DSD support in Wax

Wax supports DSD (DSD64 only) by converting it to 24/96 HD PCM encoded to FLAC when you import it. Supporting DSD this way maximizes compatibility with industry standards. Some DACs accept DSD as an input, but all DACs accept PCM. Thus, conversion to PCM assures that users can connect any external DAC to the Wax Box. Moreover, the DAC in the Wax Box does not support native DSD, so the conversion also makes it possible to play DSD recordings without connecting an external device.

It is not possible to control the volume of a DSD recording in the digital domain. To support DSD recordings natively, the Wax Box would have to play them at full volume. When listeners switch from recordings in any other format to one in DSD, they would have to remember to turn down the downstream analog volume control before playing the DSD recording or they would risk blowing out their tweeters or their eardrums. They would have to restore the analog volume control when they finish playing the DSD recording so that other recordings would play at normal volume. Users would be responsible for determining before playing a recording whether or not it is DSD. Queueing recordings to play automatically would be impossible and the automatic volume equalization features would no longer work. Alternatively, we could require that users deactivate the volume control in the Wax Box if they include DSD recordings in their collection and rely exclusively on the downstream analog volume control, but most users appreciate being able to control the listening experience with one device. Internal volume control obviates the downstream analog volume control, so some users don't have one (they connect the Wax Box directly to a power amplifier). DSD complicates even mundane matters like volume control.

Almost all DACs that support native DSD use DAC chips that support both PCM and DSD. Such chips convert DSD to PCM so that they can use existing on-chip circuitry required to convert PCM (they do not incorporate a 1-bit DAC). Thus, DSD recordings are converted to PCM whether the conversion is performed by Wax or by the DAC. Because Wax performs the conversion ahead of time, there is no real-time constraint. If there is any sonic difference between conversion by Wax and so-called native support, the advantage probably lies with Wax because it has the time and resources to apply more sophisticated signal processing algorithms. Indeed, Berkeley Audio Design, manufacturer of some of the most highly regarded DACs in the world, advocates this architecture for exactly this reason.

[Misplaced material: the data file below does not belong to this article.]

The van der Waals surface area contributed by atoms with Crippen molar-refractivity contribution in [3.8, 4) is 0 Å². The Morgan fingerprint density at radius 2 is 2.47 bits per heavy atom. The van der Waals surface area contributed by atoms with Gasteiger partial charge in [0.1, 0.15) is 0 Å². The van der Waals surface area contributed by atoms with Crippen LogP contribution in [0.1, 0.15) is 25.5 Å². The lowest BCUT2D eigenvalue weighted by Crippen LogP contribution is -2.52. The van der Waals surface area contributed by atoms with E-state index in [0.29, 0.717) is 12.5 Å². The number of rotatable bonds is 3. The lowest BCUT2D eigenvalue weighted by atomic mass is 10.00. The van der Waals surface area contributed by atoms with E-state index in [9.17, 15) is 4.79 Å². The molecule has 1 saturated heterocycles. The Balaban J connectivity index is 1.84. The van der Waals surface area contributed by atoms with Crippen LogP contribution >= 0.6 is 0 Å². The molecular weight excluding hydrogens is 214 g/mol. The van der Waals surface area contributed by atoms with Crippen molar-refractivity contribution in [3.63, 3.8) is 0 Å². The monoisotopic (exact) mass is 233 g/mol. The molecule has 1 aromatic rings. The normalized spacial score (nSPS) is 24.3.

3beez supports DSD for two reasons. Some Wax customers already owned DSD recordings. We want them to be able to listen to all of their recordings using our products. Second, if music lovers are interested in a recording that is not available in another format, we want them to be able to listen to it with Wax.

The trouble with DSD

DSD represents audio as one-bit samples with sample rate 2.8224 MHz. It is much more common to represent audio using PCM, which provides samples with many bits at a lower sample rate. For example, CDs represent audio as 16-bit samples at a sample rate of 44.1 kHz (64 times lower than the sample rate for DSD). PCM may be further encoded using a lossless codec such as FLAC or lossy codecs such as Ogg, AAC, or MP3 to reduce the bandwidth and data-storage requirements of the audio signal, but decoding such signals restores them to PCM. Thus, the one-bit representation of DSD is unique.

Uniqueness can be good. We have heard some very nice sounding DSD recordings. If the good sound quality is attributable to the digital representation, then DSD has a significant virtue. However, we have also heard PCM recordings that sound very good. Careful studies have failed to prove that DSD has a fundamental advantage in sound quality. Moreover, DSD has significant, known technical flaws and serious practical limitations. These disadvantages make DSD a strange choice for a distribution format.

Don't worry if you don't understand the more technical items in this list of disadvantages. The main point is that DSD is not the panacea it seems to be when you read about it in audiophile publications.
  • It is not possible to perform any signal processing on a DSD signal. We already mentioned that it is not possible to control the volume of a DSD signal during playback. The implications are worse in postproduction where common modifications include not only volume changes, but also mixing, equalization, dynamics, and reverberation. None of these operations are possible either.

    Any modification to digital audio is accomplished using mathematical operations. Performing any mathematical operation on a one-bit signal produces a result that cannot generally be represented in one bit. For example, the result of adding two one-bit numbers (the essence of mixing) requires two bits (1 + 1 = 2 in binary form is 1 + 1 = 10, which is two bits). Likewise, the result of multiplying two one-bit numbers (the essence of volume control) requires additional bits (1 x 0.5 = 0.5 in binary form is 1 x 0.1 = 0.1, which is two bits). It is possible to perform these operations on a PCM signal because that representation has many bits (16 or more).